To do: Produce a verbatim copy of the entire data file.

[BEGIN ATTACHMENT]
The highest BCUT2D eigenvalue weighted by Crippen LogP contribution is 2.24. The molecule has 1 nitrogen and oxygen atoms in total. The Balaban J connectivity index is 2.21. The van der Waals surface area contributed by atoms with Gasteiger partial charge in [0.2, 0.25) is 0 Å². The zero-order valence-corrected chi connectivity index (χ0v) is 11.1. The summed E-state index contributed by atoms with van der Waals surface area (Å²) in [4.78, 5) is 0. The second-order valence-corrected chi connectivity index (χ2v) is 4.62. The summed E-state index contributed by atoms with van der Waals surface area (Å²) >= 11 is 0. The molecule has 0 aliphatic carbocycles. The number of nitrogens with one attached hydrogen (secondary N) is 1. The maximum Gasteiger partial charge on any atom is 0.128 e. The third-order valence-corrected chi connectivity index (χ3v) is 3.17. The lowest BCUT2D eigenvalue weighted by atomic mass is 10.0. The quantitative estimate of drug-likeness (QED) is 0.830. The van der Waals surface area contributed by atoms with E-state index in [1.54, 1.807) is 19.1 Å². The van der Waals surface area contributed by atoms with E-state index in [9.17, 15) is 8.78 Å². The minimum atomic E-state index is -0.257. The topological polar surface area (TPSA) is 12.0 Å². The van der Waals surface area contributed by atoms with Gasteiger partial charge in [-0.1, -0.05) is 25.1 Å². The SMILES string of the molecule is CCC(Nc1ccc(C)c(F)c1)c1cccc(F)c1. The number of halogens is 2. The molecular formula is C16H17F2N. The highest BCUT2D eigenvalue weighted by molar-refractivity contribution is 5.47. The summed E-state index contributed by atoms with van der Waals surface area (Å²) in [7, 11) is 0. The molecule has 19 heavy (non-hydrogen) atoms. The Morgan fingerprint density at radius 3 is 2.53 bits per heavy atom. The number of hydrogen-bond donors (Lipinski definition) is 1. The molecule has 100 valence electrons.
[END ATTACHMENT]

The highest BCUT2D eigenvalue weighted by Crippen LogP contribution is 2.24. The molecule has 1 nitrogen and oxygen atoms in total. The Balaban J connectivity index is 2.21. The van der Waals surface area contributed by atoms with Gasteiger partial charge in [0.2, 0.25) is 0 Å². The zero-order valence-corrected chi connectivity index (χ0v) is 11.1. The summed E-state index contributed by atoms with van der Waals surface area (Å²) in [4.78, 5) is 0. The second-order valence-corrected chi connectivity index (χ2v) is 4.62. The summed E-state index contributed by atoms with van der Waals surface area (Å²) >= 11 is 0. The molecule has 0 aliphatic carbocycles. The number of nitrogens with one attached hydrogen (secondary N) is 1. The maximum Gasteiger partial charge on any atom is 0.128 e. The third-order valence-corrected chi connectivity index (χ3v) is 3.17. The lowest BCUT2D eigenvalue weighted by atomic mass is 10.0. The quantitative estimate of drug-likeness (QED) is 0.830. The van der Waals surface area contributed by atoms with E-state index in [1.54, 1.807) is 19.1 Å². The van der Waals surface area contributed by atoms with E-state index in [9.17, 15) is 8.78 Å². The minimum atomic E-state index is -0.257. The topological polar surface area (TPSA) is 12.0 Å². The van der Waals surface area contributed by atoms with Gasteiger partial charge in [-0.1, -0.05) is 25.1 Å². The SMILES string of the molecule is CCC(Nc1ccc(C)c(F)c1)c1cccc(F)c1. The number of halogens is 2. The molecular formula is C16H17F2N. The highest BCUT2D eigenvalue weighted by molar-refractivity contribution is 5.47. The summed E-state index contributed by atoms with van der Waals surface area (Å²) in [7, 11) is 0. The molecule has 19 heavy (non-hydrogen) atoms. The Morgan fingerprint density at radius 3 is 2.53 bits per heavy atom. The number of hydrogen-bond donors (Lipinski definition) is 1. The molecule has 100 valence electrons.